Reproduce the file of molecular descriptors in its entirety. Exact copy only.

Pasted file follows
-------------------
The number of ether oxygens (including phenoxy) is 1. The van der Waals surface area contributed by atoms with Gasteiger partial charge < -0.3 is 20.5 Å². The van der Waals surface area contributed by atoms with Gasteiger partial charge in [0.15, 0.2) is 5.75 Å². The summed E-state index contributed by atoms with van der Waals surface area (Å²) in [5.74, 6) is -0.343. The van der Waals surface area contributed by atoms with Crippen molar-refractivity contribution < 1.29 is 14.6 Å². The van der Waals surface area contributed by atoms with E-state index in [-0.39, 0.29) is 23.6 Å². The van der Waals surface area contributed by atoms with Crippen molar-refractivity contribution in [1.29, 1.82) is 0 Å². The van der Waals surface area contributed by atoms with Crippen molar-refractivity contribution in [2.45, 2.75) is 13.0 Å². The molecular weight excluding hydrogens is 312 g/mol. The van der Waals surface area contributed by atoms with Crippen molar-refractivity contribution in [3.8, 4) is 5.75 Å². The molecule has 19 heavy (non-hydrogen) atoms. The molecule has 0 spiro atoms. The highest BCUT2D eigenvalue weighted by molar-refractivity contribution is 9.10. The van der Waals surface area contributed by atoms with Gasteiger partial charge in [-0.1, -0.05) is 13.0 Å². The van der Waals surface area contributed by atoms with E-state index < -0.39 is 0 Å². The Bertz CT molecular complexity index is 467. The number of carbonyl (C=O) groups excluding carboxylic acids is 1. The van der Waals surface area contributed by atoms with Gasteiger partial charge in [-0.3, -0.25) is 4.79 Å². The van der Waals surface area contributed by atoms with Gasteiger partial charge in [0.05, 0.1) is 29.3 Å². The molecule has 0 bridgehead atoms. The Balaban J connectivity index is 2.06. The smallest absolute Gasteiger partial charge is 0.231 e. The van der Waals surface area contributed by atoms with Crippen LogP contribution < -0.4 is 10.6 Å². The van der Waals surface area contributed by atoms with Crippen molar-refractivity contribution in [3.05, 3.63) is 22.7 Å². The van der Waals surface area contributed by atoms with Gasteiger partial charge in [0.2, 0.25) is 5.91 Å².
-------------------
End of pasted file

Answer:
The number of ether oxygens (including phenoxy) is 1. The van der Waals surface area contributed by atoms with Gasteiger partial charge < -0.3 is 20.5 Å². The van der Waals surface area contributed by atoms with Gasteiger partial charge in [0.15, 0.2) is 5.75 Å². The summed E-state index contributed by atoms with van der Waals surface area (Å²) in [5.74, 6) is -0.343. The van der Waals surface area contributed by atoms with Crippen molar-refractivity contribution < 1.29 is 14.6 Å². The van der Waals surface area contributed by atoms with E-state index in [-0.39, 0.29) is 23.6 Å². The van der Waals surface area contributed by atoms with Crippen molar-refractivity contribution in [1.29, 1.82) is 0 Å². The van der Waals surface area contributed by atoms with Crippen molar-refractivity contribution in [2.45, 2.75) is 13.0 Å². The molecular weight excluding hydrogens is 312 g/mol. The van der Waals surface area contributed by atoms with Crippen molar-refractivity contribution in [3.8, 4) is 5.75 Å². The molecule has 19 heavy (non-hydrogen) atoms. The molecule has 0 spiro atoms. The highest BCUT2D eigenvalue weighted by molar-refractivity contribution is 9.10. The van der Waals surface area contributed by atoms with Gasteiger partial charge in [-0.1, -0.05) is 13.0 Å². The van der Waals surface area contributed by atoms with E-state index < -0.39 is 0 Å². The Bertz CT molecular complexity index is 467. The number of carbonyl (C=O) groups excluding carboxylic acids is 1. The van der Waals surface area contributed by atoms with Gasteiger partial charge in [-0.3, -0.25) is 4.79 Å². The van der Waals surface area contributed by atoms with Gasteiger partial charge in [0.05, 0.1) is 29.3 Å². The molecule has 0 bridgehead atoms. The Balaban J connectivity index is 2.06. The smallest absolute Gasteiger partial charge is 0.231 e. The van der Waals surface area contributed by atoms with Crippen LogP contribution < -0.4 is 10.6 Å². The van der Waals surface area contributed by atoms with Crippen molar-refractivity contribution in [3.05, 3.63) is 22.7 Å². The van der Waals surface area contributed by atoms with Gasteiger partial charge in [0.2, 0.25) is 5.91 Å².